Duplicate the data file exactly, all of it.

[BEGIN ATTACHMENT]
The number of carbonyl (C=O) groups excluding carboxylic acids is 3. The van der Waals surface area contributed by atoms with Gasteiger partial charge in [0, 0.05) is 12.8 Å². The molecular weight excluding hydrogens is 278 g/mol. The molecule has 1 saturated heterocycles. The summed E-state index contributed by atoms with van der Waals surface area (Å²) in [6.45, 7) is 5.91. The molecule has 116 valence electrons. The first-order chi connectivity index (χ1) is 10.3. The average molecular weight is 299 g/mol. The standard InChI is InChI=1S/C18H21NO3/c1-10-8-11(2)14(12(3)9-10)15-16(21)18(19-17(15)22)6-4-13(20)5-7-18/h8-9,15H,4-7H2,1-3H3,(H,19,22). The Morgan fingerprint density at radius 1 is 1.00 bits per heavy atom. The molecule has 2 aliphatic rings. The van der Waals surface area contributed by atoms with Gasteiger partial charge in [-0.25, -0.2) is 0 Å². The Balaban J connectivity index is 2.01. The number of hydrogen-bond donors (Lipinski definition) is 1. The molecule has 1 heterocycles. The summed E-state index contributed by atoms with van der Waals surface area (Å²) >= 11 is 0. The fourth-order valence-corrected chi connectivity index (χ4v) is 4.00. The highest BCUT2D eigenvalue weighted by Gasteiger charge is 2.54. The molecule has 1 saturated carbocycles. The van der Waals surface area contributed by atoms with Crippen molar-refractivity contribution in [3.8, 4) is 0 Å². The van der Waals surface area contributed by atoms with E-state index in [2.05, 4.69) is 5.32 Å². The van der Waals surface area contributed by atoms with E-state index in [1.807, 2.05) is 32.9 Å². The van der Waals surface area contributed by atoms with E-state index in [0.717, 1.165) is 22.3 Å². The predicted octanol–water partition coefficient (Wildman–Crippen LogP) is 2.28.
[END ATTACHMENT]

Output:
The number of carbonyl (C=O) groups excluding carboxylic acids is 3. The van der Waals surface area contributed by atoms with Gasteiger partial charge in [0, 0.05) is 12.8 Å². The molecular weight excluding hydrogens is 278 g/mol. The molecule has 1 saturated heterocycles. The summed E-state index contributed by atoms with van der Waals surface area (Å²) in [6.45, 7) is 5.91. The molecule has 116 valence electrons. The first-order chi connectivity index (χ1) is 10.3. The average molecular weight is 299 g/mol. The standard InChI is InChI=1S/C18H21NO3/c1-10-8-11(2)14(12(3)9-10)15-16(21)18(19-17(15)22)6-4-13(20)5-7-18/h8-9,15H,4-7H2,1-3H3,(H,19,22). The Morgan fingerprint density at radius 1 is 1.00 bits per heavy atom. The molecule has 2 aliphatic rings. The van der Waals surface area contributed by atoms with Gasteiger partial charge in [-0.25, -0.2) is 0 Å². The Balaban J connectivity index is 2.01. The number of hydrogen-bond donors (Lipinski definition) is 1. The molecule has 1 heterocycles. The summed E-state index contributed by atoms with van der Waals surface area (Å²) >= 11 is 0. The fourth-order valence-corrected chi connectivity index (χ4v) is 4.00. The highest BCUT2D eigenvalue weighted by Gasteiger charge is 2.54. The molecule has 1 saturated carbocycles. The van der Waals surface area contributed by atoms with Crippen molar-refractivity contribution in [3.8, 4) is 0 Å². The van der Waals surface area contributed by atoms with E-state index in [2.05, 4.69) is 5.32 Å². The van der Waals surface area contributed by atoms with E-state index in [1.807, 2.05) is 32.9 Å². The van der Waals surface area contributed by atoms with E-state index in [0.717, 1.165) is 22.3 Å². The predicted octanol–water partition coefficient (Wildman–Crippen LogP) is 2.28.